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Also known as: Mexican Eagle, Mexican Buzzard, Northern Caracara
L. 21 in (54 cm)
 Similar Species
Very similar to the closely related Southern Caracara.
In North America breeds in southern Arizona, southern Texas and east along the Gulf Coast into Louisiana and in south-central Florida. Also a rare breeder in southern New Mexico and breeds from Baja California and northern Mexico south to Panama.
In South America it occurs throughout most of the Guianas, Venezuela, Colombia, Western Ecuador, North-western Peru, and Northern Brazil as far south as the Rio Amazon region. Also breeds in Cuba and the Isle of Pines and has occurred as a vagrant in Jamaica.
Common over most of range, but scarcer in the USA.
Also known as the Northern Caracara, Mexican Eagle, Caracara Eagle, King Buzzard, Audubonâ€™s Caracara, and Mexican Buzzard.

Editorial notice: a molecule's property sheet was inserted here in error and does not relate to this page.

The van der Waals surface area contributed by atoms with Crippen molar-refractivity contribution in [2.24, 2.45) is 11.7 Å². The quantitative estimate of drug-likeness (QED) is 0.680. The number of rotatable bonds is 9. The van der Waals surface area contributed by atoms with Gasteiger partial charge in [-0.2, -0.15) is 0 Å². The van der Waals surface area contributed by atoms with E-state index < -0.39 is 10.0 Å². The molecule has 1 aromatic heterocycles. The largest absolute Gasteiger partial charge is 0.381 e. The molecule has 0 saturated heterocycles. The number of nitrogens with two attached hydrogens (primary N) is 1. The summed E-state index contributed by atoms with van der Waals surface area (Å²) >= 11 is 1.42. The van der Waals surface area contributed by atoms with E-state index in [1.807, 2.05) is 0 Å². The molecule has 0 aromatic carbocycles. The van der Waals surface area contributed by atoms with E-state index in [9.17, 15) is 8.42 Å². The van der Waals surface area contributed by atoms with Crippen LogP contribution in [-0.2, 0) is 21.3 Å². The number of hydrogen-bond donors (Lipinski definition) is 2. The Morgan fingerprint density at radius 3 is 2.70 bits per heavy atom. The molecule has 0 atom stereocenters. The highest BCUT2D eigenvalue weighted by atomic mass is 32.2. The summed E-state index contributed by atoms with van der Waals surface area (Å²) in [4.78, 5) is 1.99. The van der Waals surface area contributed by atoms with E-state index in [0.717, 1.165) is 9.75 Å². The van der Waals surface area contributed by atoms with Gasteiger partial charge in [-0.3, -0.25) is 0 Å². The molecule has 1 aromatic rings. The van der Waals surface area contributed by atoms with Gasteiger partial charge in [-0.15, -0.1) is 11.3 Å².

There are 3 subspecies:
A range of habitats including arid scrubland and semi-desert, open woodland and riverine woodland, savanna with scattered trees, mangrove swamps and shorelines in some areas. Often near humans. Generally avoids densely forested regions (e.g. the Amazon), where largely restricted to the vicinity of rivers.
This bird will feed on snakes, lizards, fish, turtle eggs, small mammals, and other live animals, but will readily feed on carrion as well. The name in Spanish is Caracara quebrantajuesos, which means bone breaker. They crack open and eat the marrow from carrion bones.
Nests in trees, shrubs, or cactus. Usually lays 2 or three eggs.
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